Sunday, April 3, 2011

Ten Ways to Destroy the Imagination of Your Child: Method Ten

Deny the Transcendent
You rouse us to take joy in praising You, for You have made us for Yourself, and our heart is restless until it rests in You.” —St. Augustine
Here it is, the final method. In a way, Esolen saved the best, the most important for last. For if we believe that what we see is what we get then there’s not much point to stretching the mind and developing the imagination. In fact, it is those very things that are just beyond our reach—past the horizon, behind the sunset, over the rainbow (if you will)—that really make us want to create. C. S. Lewis is a master of this theme and addresses it (among other places) in his chapter on hope in Mere Christianity. There he says that if people would look into their hearts they would know that they want—and want acutely—something that cannot be had in this world. Animals don’t gaze at the sky and wonder what is beyond it. But mankind, formed of dust in God’s very image, was breathed into a life beyond dust with God’s very breath.
“The imagination opens out not principally to what it knows and finds familiar, but to what it does not know, what it finds strange, half hidden, robed with inaccessible light. The familiar too can be an object of wonder but not by its familiarity.”
A Ceiling of Materialism over Our Heads
The night sky, sprinkled with mysterious stars, opens wide above us, inviting us to wonder what lies beyond. A sunset, dousing the world with golden light, tugs at our souls and makes us stop to take pictures with whatever device is handy, even though we know it can’t be captured. The deep blue of a wide open summer sky seems almost close enough to touch, and at the same time is infinitely high.

Materialists would put a ceiling between us and that sky. They would have us tell our children, “This world of dirt and stuff is all there is and don’t ask us where it is going, or what it means, because it is going to destruction and it means nothing.” Just try to create, to imagine in a world like that. Try building a cathedral in honor of that. Try to paint, in rapture, the rise of the dollar on the world money market. Murals dedicated to “Collaborative Learning” or “Development of Social Skills” do not bring admirers from all over the world. The “joy of man’s desiring” is not some political hack, promising one thing today, doing something else tomorrow.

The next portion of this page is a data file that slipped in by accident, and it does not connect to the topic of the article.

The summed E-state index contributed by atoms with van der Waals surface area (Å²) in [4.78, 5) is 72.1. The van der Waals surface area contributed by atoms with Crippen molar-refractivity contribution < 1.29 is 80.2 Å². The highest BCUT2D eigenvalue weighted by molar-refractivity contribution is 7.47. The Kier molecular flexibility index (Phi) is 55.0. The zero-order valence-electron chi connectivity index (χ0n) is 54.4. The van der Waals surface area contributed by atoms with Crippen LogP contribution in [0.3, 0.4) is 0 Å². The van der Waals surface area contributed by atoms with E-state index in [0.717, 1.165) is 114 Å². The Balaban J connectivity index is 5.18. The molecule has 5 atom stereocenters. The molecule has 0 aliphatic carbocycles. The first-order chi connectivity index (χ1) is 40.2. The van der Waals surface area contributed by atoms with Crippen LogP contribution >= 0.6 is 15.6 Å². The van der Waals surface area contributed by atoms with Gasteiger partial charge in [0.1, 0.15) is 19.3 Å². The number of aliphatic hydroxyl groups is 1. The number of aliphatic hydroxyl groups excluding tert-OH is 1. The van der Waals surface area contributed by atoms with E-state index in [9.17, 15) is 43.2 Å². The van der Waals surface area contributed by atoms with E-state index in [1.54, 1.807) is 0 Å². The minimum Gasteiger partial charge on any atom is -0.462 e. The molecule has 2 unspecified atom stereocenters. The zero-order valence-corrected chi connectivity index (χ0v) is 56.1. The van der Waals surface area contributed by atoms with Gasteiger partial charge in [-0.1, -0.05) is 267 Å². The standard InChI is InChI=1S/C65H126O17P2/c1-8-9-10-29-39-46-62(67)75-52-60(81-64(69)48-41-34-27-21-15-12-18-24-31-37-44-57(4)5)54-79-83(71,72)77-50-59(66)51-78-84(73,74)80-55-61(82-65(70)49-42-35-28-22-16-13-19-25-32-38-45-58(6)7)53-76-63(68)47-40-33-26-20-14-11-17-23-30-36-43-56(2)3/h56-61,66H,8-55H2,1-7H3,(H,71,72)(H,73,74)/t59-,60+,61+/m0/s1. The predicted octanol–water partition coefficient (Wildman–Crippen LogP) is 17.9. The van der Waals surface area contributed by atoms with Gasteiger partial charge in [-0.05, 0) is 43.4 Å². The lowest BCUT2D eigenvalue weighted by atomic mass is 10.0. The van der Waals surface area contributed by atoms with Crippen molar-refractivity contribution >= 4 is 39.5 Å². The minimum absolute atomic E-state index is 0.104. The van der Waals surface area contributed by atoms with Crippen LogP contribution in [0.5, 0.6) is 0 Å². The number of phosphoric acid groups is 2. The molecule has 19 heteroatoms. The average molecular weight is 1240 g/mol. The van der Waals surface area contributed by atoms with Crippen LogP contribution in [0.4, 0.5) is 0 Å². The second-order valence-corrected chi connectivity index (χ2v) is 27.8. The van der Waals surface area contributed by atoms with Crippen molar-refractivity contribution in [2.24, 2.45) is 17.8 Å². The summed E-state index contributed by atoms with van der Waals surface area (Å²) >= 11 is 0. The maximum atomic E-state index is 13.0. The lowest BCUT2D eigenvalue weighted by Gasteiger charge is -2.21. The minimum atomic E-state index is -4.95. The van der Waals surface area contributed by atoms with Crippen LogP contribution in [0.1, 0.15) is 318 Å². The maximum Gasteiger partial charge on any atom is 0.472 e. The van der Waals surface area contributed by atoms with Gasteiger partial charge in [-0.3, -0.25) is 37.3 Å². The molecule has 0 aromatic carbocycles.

Art that has to do with the Lord God inspires an awe that makes all else feel puny. It takes a kind of bravery to face it and one who has enough courage and enough humility will suddenly see the emptiness in the world money market. He will see the mockery of politics. He will see the uselessness of stuff. He won’t buy and consume and buy some more. He will scorn passing fashions because he knows they are passing. When he hears the call to freedom in a patriotic anthem, it won’t be mere words to him—he will rally to it in obedience and virtue. It’s not that he will be hard to govern. He will govern himself and that will make despotism impossible.

And so those who would have a society that is compliant, predictable and easy to manipulate erect that ceiling and they put it as low as possible. When people try to rise above it, all they will get is a bump on the head. Soon they will learn better and settle for the mediocrity of being good and useful citizens. True, they will be less than human, but the fully human are wild and prone to fighting and loving, destroying and building anew. They will know the word “only.” Sunsets, beauty, love, man, can all be explained away and the imagination shut down with the word “only.”

A Chasm in Our Souls
Take away God and the promise of the infinite and all that’s left in the heart of man is emptiness. But man will try to fill it. Without the heavens to behold, he will only have power or wealth or fame to scrabble after. He will go to shopping malls to buy, buy, buy. He will fill his house with stuff and his belly with food, but even all the “creature comforts and tricksy gadgetry and rubbings and itchings of appetite” cannot begin to fill up even the tiniest corner of the chasm that remains in the absence of God. According to Dante, what is the greatest heresy? To believe that there is nothing to believe, because “all is matter, and matter, finally, has no meaning.” In the end, all this getting, gets you nothing.

Open the Ceiling; Fill the Chasm
Let us not lead our children into such a hollow life. Let us tear down that ceiling and show them that the true wonder of the sky is the Infinite God beyond it. Let us not spoon-feed them religion in the form of foolish cartoons. It’s real stories, real truth that will open their world out into vistas of ultimate meaning. Even if we can’t give them all the answers, we can give them a universe of questions to explore for the rest of their lives. The imagination, raised to vibrant life by the voice of God, will make a man a man, not just a consumer or a “clotpoll to be counted off in some mass survey.” For if we have the love of God, what do we need from anything else?
“In both art and worship, the heart seeks out something beyond itself—a beauty or a power that is not its own....The play of the artist’s hand is one with the praise of the artist’s heart.”

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